What are the Whiskey Sessions?
The answer: Kicking it with my good friend Mike Prom, drinking Knob Creek, talking shop, and sketching out big ideas. The by-product of the first Whiskey Session was the hidden drawer mechanism that we collaborated on. Now we are working on our second project, a Mulit-Use Chair/Table. The design is pretty much ready to rock, and I will be starting on the prototype very soon. Once the prototype is complete, we may potentially do a production run of 100+, manufacturing all the parts using a multi-axis CNC router.
- Brian Grabski, author of the briangrabski.com, and president of Minneapolis-based designed & MADE Custom Woodworking. Specializing in custom cabinetry, furniture, and fine finishes, available at www.designedandmade.com. Brian can be reached at 612.702.9972 or e-mail to firstname.lastname@example.org
How the Locking Mechanism was designed
The hidden drawer mechanism was designed by both myself and my friend Mike Prom. We came up with the original concept one evening when we had two too many cocktails out in the front porch.
I had heard about the desk in “National Treasure 2” from a customer a couple months earlier, but I hadn’t seen it. After we started talking about it we watched it instantly on Netflix. We skipped to the scene in that movie and paused it several times to see if we could get anything useful out of it, we didn’t. I am pretty sure that Hollywood’s design doesn’t actually work in real life.
Mike sells high-end AutoCAD software to companies like Case and Caterpillar. He also does consulting for these companies, teaching them how to use the programs he sells. So in other words, he is very proficient. The mechanism was first conceptualized on paper, and then designed, using a program called Inventor.
Mike was able to provide me with 3d drawings with dimensions of every piece of the mechanism. Two of the linkages failed during the preliminary stages of construction, so we had to redesign them for a second time, and then again for the third and final time. About 40hrs later, I had it working. I shot a short “bootleg video” and put it on YouTube, and then posted it to FaceBook so Mike could see it in working condition. One week later it had 8,000 views.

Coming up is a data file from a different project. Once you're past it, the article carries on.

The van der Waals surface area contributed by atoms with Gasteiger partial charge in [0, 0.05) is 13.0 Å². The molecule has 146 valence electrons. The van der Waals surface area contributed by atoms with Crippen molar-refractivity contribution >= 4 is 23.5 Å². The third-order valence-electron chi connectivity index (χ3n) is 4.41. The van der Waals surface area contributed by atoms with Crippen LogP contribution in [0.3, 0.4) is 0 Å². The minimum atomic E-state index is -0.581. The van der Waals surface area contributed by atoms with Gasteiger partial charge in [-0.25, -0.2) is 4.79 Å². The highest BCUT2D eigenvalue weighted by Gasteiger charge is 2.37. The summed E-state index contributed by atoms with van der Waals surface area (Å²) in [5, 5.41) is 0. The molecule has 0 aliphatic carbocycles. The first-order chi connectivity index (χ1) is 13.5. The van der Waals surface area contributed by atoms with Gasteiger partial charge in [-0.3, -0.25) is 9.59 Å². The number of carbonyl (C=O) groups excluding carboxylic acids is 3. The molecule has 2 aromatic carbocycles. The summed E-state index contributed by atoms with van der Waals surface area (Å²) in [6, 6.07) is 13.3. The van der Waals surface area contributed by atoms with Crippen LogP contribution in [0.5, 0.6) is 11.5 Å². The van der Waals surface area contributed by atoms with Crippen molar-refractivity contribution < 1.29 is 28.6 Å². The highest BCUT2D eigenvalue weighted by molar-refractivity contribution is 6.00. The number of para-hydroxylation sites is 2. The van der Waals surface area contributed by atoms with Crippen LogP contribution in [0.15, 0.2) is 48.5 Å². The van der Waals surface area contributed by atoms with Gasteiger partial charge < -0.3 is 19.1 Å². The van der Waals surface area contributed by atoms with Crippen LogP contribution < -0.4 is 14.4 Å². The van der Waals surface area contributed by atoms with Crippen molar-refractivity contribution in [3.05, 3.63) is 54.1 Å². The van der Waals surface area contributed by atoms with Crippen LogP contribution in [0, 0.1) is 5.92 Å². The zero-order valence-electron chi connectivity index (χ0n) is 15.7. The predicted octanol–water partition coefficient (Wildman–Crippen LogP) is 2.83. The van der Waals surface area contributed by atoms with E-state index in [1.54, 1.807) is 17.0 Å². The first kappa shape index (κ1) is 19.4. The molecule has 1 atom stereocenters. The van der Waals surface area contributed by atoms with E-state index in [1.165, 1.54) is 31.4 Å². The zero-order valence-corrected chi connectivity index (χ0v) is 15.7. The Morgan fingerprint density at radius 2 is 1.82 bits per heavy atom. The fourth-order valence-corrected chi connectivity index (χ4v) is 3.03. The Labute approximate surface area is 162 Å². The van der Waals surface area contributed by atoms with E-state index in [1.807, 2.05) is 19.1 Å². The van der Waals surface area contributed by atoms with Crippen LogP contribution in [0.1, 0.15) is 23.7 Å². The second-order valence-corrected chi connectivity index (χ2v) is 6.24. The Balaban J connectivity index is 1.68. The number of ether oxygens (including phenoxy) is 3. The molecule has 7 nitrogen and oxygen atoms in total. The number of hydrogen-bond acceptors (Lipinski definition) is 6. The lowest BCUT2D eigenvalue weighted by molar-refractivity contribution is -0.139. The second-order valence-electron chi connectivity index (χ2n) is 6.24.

“Bootleg Video” posted to facebook:
How the Hidden Mechanical Locking Mechanism works
The hand-crafted custom bookcase requires you pull open each of the visible drawers, before a hidden control springs out and allows you to trigger the secret compartment built into what looks like a normal molding.
To make things more complex, each of the drawers must be pulled out to a certain point before the latches they control slide out of the way, similar to how the pins in a regular lock work. That finally allows a length of wooden dowel to slide out – hidden, normally, as a knot in the wood itself – and when you twist it and then push it back in, a cable tracked around the back of the cabinet allows the hidden drawer to spring out.
Plans Now Available
Update: I have made the plans for the hidden drawer locking mechanism available for $8.99.
The Final Edited Video
With the help of Josh Van Patter, Chris VanKlei, and Justin Bullis, we brought the bookcase into the basement of the Northrup King building in NE Minneapolis. The building was at one time used as a nuclear fall out shelter.
Chris and I took care of getting the bookcase delivered and set up, Josh did all the filming and video editing, and Justin took care of the lighting and photography. Mike Prom did all of the 3D animations for the video.
Bookcase w/ Hidden Drawer